Subject: THE CHECK IS IN THE MAIL (or is it?} Date: Wed, 19 Jun 1996 13:52:16 GMT Andrew:
Subject: THE CHECK IS IN THE MAIL (or is it?}
From: email@example.com (Ed Conrad)
Date: Wed, 19 Jun 1996 13:52:16 GMT
On Friday, May 24, 1996, you answered my E-mail in which I requested
-- since your first "test" results were published and your erroneous
conclusions announced -- that you return "all portions of the specimen
I had sent you (although you may keep a portion, if you so desire)."
You responded by informing me:
"I planned to do so soon, but I would like to keep one of the
segments I cut, in case I eventually do wish to prepare a thin
section. This would leave one other segment and the remainder of the
specimen, which together represent over 3/4 of the specimen. Would
that be okay? I will also be including a thin section of the dinosaur
bone I used for comparison."
On Wednesday, May 29, 1996, you E-mailed me the following (while
resending part of the message I had sent you):
(Ed Conrad): "Certainly, I am perfectly agreeable that
you keep a portion of the specimen that I had sent you. I wouldn't
want it any other way.
"As you've mentioned, it would enable you to have a portion
available in the event that you wanted to prepare a thin section for
microscopic examination and evaluation."
(Andrew MacRae): "Good, I will package up the rest of the
(Ed Conrad:) "Meanwhile, I appreciate the fact that you have
sent -- or will be sending -- a thin section of the dinosaur bone
which you had used for comparative purposes in your testing and
analyses. Is it possible that I might have a very tiny piece of the
dinosaur specimen as well?"
(Andrew MacRae): "I would say yes, except I already promised
to send a specimen of the bone to Ted. I figured I would send the
thin section to you, and the specimen to Ted, that way you would both
get a dinosaur bone specimen in some form. And there is the potential
that the two of you could get the two specimens (thin section and hand
specimen) back together relatively easily."
Andrew, I realize the usage of the U.S. Postal Service is
sarcastically referred to as snail mail but WHERE? OH! WHERE? are the
remaining portions of the specimens you PROMISED you'd be returning?
Today is June 19 and they STILL haven't arrived.
Are you sure you sent them?
If not, are you going to send them?
After all, aren't you going to give me an opportunity to have a thin
section prepared -- to reveal (and publish microscopic photographs of)
the majestic, magnificent Haversian systems which you, for some
strange reason, have been unable to find and photograph.
They're there, Andrew! The only problem, neither you nor your
microscopic cameras can see them. Maybe it's just because you don't
want to see them. Maybe it's because, due to all of your extraneous
meanderings, you made a simple task especially difficult for yourself.
To resurrect a few words from another cliche, perhaps you have been
unable to locate and photograph the Haversian systems in my specimen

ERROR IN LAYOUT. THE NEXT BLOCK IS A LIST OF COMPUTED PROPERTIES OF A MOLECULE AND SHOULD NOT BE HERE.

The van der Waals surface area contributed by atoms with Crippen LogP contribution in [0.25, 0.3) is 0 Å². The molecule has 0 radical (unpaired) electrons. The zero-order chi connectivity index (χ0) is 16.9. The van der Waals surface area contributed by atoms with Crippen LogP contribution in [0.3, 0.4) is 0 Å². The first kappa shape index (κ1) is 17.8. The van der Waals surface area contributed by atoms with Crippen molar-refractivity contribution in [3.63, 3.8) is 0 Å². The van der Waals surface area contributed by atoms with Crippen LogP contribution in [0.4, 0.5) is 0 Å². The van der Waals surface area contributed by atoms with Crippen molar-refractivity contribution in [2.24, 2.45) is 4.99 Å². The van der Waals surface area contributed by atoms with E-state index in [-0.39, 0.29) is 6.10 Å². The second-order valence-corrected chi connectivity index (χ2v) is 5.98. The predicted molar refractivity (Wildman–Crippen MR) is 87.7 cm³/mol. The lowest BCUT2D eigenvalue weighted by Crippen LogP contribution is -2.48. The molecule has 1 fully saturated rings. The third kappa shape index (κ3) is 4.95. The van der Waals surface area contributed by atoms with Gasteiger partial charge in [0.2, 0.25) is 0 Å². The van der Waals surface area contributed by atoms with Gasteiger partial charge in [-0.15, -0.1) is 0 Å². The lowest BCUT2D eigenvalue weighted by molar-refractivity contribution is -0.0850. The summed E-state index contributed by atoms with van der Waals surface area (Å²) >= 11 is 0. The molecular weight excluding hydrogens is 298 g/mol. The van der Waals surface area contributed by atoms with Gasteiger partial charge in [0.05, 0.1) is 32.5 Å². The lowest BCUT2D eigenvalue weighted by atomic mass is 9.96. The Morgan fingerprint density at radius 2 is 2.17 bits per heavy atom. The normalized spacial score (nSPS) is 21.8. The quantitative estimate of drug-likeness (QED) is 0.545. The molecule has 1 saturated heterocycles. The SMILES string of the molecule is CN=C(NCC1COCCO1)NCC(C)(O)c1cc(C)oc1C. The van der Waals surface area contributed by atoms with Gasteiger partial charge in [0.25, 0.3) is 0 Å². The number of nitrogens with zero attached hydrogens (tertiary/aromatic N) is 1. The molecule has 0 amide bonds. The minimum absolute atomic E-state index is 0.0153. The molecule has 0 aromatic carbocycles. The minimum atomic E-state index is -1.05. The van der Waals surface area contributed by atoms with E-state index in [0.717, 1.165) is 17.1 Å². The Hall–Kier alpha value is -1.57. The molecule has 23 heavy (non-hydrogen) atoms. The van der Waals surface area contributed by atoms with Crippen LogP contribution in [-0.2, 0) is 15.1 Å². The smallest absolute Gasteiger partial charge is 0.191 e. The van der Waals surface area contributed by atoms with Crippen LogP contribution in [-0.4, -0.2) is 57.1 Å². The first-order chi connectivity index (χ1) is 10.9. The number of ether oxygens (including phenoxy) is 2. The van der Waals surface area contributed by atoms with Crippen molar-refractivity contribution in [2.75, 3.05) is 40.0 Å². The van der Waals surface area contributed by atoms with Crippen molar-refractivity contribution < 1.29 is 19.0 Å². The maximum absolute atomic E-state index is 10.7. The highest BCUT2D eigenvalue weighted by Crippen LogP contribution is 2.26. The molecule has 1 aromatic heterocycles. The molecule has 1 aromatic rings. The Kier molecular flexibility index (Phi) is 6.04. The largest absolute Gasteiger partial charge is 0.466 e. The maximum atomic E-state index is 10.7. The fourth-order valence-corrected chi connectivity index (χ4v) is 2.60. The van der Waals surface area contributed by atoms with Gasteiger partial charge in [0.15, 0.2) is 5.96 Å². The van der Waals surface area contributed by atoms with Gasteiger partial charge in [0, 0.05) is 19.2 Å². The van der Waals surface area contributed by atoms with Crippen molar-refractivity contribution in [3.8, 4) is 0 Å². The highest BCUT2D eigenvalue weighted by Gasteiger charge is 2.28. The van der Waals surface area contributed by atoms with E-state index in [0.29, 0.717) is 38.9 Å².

because you had put too much emphasis on seeing the forest, therefore
failed to see the trees.
Whatever the reason, Andrew, it is imperative that I now be placed in
a position in which I can have a thin section prepared from the
specimen I sent you. I need it to prove to you and the nasty Doubting
Thomases out there that I am neither a kook nor a crackpot.
You really have nothing to lose. You seem to be absolutely certain the
specimen I sent you is NOT petrified bone and you apparently had used
the most sophisticated scientific instrumentation before arriving at
It is time for me to prove that, as right as you think you are, you
are wrong -- totally and absolutely incorrect!
By doing what you have done -- attempting to make me out as some sort
of nincompoop _ you have injured MY reputation. Now I demand that the
unused portions of my specimen be returned.
I am holding you to your promise.
There is no reason for anymore undue delays. This material should be
in the mail TODAY and arrive in Shenandoah, Pa., by Saturday -- for
If it doesn't arrive, there will be a public daily countdown here and
in other Newsgroups updating the number of days that have passed
since the material failed to arrive.
It will sort of remind us of the time we were counting the number of
days that the American hostages were being held captive in Iran.
-- Ed Conrad
PS: As for your latest microscopic photos of the thin section prepared
from the specimen I had sent you, I am completely mystified why they
show NO CELL STRUCTURE at all.
Why, even Douglas Cox admitted seeing a peculiar cell structure when
examining flakes that he had scraped from a STONE he had picked up
outside my home the day of his visit to Shenandoah, Pa..
Isn't it a fact, Andrew, that cell structure exists in just about
everything, even stones and rocks and concretions? But NONE is visible
in your microscopic photos of my specimen.
Could it be, Andrew, that the thin section you prepared is not thin
enough to permit light to pass through?
E-Mail Fredric L. Rice / The Skeptic Tank